ppts799
08-22-2004, 20:52
Originally posted by riddler
I have to ask these,

- because of stiff competition, are there credit cards available that you can get for free?

from what i've gathered through my inquiries, most, if not all banks give their cards for free on the first year. but how they handle the second year is where they differ a lot.

Alexii
08-22-2004, 21:12
Originally posted by ppts799
from what i've gathered through my inquiries, most, if not all banks give their cards for free on the first year. but how they handle the second year is where they differ a lot.

Usually, when you hint that you're no longer interested in keeping the card, that's when they offer to waive the annual fee charges. Did that four times already. I was ready though to give it up anyway.

lcarreau
08-22-2004, 21:17
Annual fee? Whats that? I have not paid squat for credit cards for a long time. I mean to say, I pay only the amount I charge to it.

-Lonnie

NRA_guy
08-22-2004, 21:42
Avoid Fleet.

I use the one from First National Bank of Omaha. They claim to help the NRA. Not sure if it's true. But it has the NRA logo on it. And that makes my gunophobic wife less eager to use it because she knows she's contributing to my favorite charity every time she charges on it.

NRA_guy

LexaDoig
08-22-2004, 21:43
Yeah I agree with pipit, I use my card only for zero interest deferred payment promos only, and for emergencies. At stores I usually pay cash since cash lane is usually faster than charge.

lcarreau
08-22-2004, 21:49
Originally posted by LexaDoig
Yeah I agree with pipit, I use my card only for zero interest deferred payment promos only, and for emergencies. At stores I usually pay cash since cash lane is usually faster than charge.

I dont completely agree with this approach. I think using credit cards all the time, but paying them off each month is better. Cash can get stolen. If your credit card gets stolen or used fraudulently, you are not liable. I prefer to uise the built in protections the credit card offers and then pay it online each month to avoid the possibility of mail theft. I know this has been beat to death in another thread, but that is my humble opinion.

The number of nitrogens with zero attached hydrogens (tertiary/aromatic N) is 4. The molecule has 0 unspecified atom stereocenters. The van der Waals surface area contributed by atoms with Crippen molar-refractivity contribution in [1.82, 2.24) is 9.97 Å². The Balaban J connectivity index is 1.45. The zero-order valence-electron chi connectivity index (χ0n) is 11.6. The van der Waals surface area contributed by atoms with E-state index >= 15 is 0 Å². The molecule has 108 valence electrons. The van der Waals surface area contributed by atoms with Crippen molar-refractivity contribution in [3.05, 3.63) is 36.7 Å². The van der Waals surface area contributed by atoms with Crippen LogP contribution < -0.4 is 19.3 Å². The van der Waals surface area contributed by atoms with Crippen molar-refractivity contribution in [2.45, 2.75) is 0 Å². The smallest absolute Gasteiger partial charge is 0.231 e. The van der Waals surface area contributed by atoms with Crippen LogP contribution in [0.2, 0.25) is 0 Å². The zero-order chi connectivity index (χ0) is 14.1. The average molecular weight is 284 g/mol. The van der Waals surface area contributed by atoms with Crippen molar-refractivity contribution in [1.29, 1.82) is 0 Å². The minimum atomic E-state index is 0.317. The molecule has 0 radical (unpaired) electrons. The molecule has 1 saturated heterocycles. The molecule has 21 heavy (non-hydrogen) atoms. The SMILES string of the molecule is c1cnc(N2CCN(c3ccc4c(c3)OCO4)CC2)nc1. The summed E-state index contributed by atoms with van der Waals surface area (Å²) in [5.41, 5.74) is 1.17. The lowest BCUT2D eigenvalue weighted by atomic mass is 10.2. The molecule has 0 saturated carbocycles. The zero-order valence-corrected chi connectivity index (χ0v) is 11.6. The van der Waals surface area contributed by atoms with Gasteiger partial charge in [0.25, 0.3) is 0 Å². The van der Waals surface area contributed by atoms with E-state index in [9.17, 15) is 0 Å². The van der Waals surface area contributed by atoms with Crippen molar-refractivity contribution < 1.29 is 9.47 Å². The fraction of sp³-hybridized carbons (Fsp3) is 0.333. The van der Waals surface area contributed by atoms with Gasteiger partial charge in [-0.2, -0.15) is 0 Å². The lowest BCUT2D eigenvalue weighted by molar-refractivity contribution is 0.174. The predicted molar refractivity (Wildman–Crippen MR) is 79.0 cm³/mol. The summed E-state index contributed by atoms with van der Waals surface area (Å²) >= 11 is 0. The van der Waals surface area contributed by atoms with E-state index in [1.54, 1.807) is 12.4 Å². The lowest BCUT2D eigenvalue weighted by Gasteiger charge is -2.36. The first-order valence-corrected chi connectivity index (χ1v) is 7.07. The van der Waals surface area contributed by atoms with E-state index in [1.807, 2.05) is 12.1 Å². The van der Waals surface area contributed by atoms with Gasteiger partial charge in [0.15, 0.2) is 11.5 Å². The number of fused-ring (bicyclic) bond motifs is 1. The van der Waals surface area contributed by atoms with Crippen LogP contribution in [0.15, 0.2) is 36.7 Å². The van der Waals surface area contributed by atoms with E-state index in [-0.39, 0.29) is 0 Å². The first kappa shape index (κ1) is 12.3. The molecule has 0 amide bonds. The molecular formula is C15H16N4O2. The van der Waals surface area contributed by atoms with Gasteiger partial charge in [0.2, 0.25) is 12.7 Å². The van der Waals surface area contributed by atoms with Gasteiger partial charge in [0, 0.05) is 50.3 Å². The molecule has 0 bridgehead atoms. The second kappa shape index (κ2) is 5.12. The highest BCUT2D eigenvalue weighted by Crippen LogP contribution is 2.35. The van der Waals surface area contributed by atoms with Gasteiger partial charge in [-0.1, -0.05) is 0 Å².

-Lonnie

revo
08-22-2004, 22:07
Originally posted by lcarreau
Cash can get stolen. If your credit card gets stolen or used fraudulently, you are not liable. I prefer to uise the built in protections the credit card offers and then pay it online each month to avoid the possibility of mail theft. I know this has been beat to death in another thread, but that is my humble opinion.
-Lonnie

Yes, Lonnie, in the US your statement would be valid.

But remember these guys are in the Phils where the interest rates
are such that they would considered usurious in the US.

revo
san francisco, CA

mc_oliver
08-22-2004, 23:46
As has been stated above, between using your credit card or cash, the credit card is the clear winner. That is, if, and only if, you manage to pay your balance in full every billing period. Personally, it takes a great amount of discipline on my part to pay in full when the time comes, especially when I know I can get away with paying less. ;f Not discounting the fact that the credit card seems to call out to me everytime I want (and not necessarily need) to make a purchase. :)

9MX
08-23-2004, 05:46
Originally posted by lcarreau
Annual fee? Whats that? I have not paid squat for credit cards for a long time. I mean to say, I pay only the amount I charge to it.

-Lonnie


yup, thats a norm in the USA mainly due to competition I guess. here, it is only in recent years that other card companies showed up and so now we are able to bargain the waiving of our annual fees. though this is not advertised and one learns via word of mouth:cool:

bass one
08-23-2004, 07:12
The interest rates in the US run from 7.9% to 28.9% Singapore: 3.5 % per annum...;a

riddler
08-23-2004, 07:41
Originally posted by bass one
Singapore: 3.5 % per annum...;a

If one just pays the entire balance when the bill comes, it should not matter how high or low the interest rates are. ;f

9MX
08-23-2004, 18:52
Originally posted by bass one
Singapore: 3.5 % per annum...;a

wow!, however, they are ultra strict with guns;n

bass one
08-23-2004, 19:00
wow!, however, they are ultra strict with guns
________________________________________________________
yun nga lang ...^9 ^2 ;I:steamed:

v1ct0r
08-25-2004, 23:54
Sir yung Citibank 3.25%, eh yung BPI 2.9%? ;P
Ngayn ko lang nalaman mas mababa pala yung BPI? ;g

And is this true with BPI?

*******
Choose a credit card that computes interest charges on your outstanding balance only and not on new purchases.

Here's how you can save with BPI Express Credit Card's 2.9% interest rate computed only on the outstanding balance:

http://info.bpiexpressonline.com/bpiprod/prodserv.nsf/Credit+Cards/CreditCardBPIEXPRESSCREDITComputation?OpenDocument

*******